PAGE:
Michele Bachmann rolled out her official presidential campaign Monday – not to be confused with the unofficial debate announcement two weeks ago – in her hometown of Waterloo, Iowa. (When Bachmann was still a child her family moved to Minnesota, where she would eventually get elected to Congress.) Much has been made of Bachmann’s Iowa roots and the Des Moines Register’s first poll of the 2012 field out Saturday would certainly seem to indicate that Iowa Republicans identify with her. But in an interview with Fox News following her announcement, Bachmann flubbed. “Just like John Wayne was from Waterloo, Iowa, that’s the kind of spirit that I have, too,” she said, standing in front of her childhood home.
Actually, John Wayne was born in Winterset, Iowa, clear across the state. Winterset is south of Des Moines. There’s even a museum there dedicated to John Wayne that I visited with Joe Biden when he was a presidential hopeful in the summer of 2007. Mention the name “John Wayne” in Waterloo and most folks will go, “John Wayne Gacy?”
The most famous John Wayne from Waterloo is John Wayne Gacy, the rapist and serial killer. Though Gacy was originally from Chicago, he began his criminal career in Waterloo. He was sentenced to 10 years in prison for sodomy of a teenage boy there, but was released early for good behavior and went on to kill 33 people in Chicago. Clearly, Bachmann wasn’t referring to that John Wayne.
Flubs are common on the political campaign trail. Some times they can be damaging, such as John Kerry ordering Swiss cheese on a Philly cheese steak –- a sacrilege to Pennsylvania voters and a mistake that underlined GOP accusations that the wealthy patrician was out-of-touch with the common man. John McCain’s inability to name how many homes he owned was another bruising mistake. And Michael Dukakis learned the hard way that arugula could be a dangerous weapon. Just like George H. W. Bush has probably been painfully aware of the price of milk after this misstep.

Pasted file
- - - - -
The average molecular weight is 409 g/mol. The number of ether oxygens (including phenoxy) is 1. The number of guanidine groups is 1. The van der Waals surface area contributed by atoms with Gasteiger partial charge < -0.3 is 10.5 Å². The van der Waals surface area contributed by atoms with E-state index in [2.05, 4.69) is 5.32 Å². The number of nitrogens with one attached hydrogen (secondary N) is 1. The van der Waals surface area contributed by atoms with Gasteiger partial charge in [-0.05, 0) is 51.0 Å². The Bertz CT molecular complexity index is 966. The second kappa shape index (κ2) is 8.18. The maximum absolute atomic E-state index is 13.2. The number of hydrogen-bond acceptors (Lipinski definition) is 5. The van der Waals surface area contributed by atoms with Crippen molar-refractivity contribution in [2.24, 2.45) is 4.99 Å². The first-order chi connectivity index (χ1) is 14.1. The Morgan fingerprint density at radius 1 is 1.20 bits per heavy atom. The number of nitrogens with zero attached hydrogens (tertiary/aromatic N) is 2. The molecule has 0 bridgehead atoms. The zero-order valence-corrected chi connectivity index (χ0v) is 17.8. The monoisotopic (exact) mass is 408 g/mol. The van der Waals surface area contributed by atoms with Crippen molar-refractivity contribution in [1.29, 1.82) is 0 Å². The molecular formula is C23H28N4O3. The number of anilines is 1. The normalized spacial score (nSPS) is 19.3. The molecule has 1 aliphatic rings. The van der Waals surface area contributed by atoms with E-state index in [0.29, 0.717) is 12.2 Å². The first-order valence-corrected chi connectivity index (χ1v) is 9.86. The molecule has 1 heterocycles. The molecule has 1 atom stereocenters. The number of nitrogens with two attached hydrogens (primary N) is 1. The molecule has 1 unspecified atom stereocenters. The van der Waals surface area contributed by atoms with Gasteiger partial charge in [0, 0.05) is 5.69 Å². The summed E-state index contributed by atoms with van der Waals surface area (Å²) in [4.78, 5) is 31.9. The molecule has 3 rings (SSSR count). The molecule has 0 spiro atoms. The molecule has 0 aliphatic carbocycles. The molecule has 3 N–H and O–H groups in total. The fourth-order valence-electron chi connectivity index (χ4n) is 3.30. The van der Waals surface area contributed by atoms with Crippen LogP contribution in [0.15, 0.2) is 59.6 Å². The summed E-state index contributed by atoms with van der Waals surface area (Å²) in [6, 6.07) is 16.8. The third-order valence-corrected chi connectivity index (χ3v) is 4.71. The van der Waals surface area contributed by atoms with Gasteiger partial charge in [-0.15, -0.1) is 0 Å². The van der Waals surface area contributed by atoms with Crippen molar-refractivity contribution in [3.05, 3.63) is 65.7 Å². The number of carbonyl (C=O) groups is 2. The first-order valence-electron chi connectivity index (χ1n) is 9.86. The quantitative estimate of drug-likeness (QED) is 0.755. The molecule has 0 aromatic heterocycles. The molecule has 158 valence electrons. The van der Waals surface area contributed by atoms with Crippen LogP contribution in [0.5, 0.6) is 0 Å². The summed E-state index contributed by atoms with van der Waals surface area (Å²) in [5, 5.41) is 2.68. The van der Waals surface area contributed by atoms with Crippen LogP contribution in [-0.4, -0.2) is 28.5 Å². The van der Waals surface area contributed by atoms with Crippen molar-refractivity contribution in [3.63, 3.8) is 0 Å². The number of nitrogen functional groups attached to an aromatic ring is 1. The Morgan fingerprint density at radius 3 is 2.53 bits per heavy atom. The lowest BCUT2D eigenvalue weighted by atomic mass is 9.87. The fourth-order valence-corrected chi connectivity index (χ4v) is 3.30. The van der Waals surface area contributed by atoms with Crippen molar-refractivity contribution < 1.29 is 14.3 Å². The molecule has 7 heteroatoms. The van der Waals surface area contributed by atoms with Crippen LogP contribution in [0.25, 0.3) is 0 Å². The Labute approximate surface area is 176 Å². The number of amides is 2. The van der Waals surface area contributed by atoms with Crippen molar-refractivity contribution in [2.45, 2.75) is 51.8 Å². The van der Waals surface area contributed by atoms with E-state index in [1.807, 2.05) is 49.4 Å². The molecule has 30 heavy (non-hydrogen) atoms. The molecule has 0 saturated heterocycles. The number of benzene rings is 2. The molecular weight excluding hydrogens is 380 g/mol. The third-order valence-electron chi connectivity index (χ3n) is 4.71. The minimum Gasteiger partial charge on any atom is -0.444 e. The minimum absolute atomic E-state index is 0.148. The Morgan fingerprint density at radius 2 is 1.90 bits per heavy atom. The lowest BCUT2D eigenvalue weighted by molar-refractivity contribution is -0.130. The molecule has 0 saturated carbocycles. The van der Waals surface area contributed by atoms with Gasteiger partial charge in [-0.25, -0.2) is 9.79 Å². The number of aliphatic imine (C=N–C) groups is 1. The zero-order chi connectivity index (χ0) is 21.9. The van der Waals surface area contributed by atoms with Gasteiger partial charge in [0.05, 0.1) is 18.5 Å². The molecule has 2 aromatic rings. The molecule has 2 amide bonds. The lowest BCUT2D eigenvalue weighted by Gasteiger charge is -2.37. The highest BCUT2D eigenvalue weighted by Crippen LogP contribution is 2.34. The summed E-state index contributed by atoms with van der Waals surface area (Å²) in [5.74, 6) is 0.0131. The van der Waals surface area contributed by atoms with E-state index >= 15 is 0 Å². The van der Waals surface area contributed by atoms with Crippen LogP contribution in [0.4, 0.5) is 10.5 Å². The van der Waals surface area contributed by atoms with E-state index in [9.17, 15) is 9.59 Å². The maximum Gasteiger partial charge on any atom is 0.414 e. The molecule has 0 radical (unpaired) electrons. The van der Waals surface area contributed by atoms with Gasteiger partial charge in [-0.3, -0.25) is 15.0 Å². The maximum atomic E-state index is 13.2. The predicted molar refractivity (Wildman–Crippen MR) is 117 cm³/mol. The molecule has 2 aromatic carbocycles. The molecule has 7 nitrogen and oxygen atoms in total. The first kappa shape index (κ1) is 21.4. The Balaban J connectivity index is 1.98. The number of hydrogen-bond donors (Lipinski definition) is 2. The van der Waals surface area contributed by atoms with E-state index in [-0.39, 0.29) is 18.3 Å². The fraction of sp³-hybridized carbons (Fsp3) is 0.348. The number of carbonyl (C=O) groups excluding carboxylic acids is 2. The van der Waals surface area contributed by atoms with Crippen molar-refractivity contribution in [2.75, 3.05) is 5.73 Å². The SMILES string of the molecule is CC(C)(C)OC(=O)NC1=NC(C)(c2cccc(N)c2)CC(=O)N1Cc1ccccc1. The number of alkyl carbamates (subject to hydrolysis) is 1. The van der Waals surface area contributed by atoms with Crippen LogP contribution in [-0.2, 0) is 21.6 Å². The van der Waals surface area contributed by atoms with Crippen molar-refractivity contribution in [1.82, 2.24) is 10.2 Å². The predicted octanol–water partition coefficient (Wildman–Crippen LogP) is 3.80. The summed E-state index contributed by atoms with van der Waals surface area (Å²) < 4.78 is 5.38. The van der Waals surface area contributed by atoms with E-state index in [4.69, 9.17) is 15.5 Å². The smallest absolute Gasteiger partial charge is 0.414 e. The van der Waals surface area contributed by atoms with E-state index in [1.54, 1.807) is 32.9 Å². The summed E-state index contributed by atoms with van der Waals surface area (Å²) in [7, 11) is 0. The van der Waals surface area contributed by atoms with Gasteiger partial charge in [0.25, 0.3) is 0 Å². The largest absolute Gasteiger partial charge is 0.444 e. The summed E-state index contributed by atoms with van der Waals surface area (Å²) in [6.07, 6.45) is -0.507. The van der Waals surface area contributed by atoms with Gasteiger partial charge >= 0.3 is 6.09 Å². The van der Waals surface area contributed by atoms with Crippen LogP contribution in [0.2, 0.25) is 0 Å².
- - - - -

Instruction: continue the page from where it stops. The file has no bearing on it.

Flubs are most deadly when they underline a perception that’s already there. For years, establishment types remarked that Dan Quayle wasn’t the sharpest tool in the shed, but he made that reputation worse when he argued on camera with a 12-year-old that potato was spelled with an “e” at the end. So, will Bachmann’s flub hurt her? Probably not. But the danger is that this becomes a regular thing. Too many misspellings, factual mistakes or, misstatements and people start to wonder if you’re the brightest option out there. And Michele Bachmann isn’t exactly known for her, um, delicate rhetoric. Welcome to presidential politics, Rep. Bachmann, where every word counts.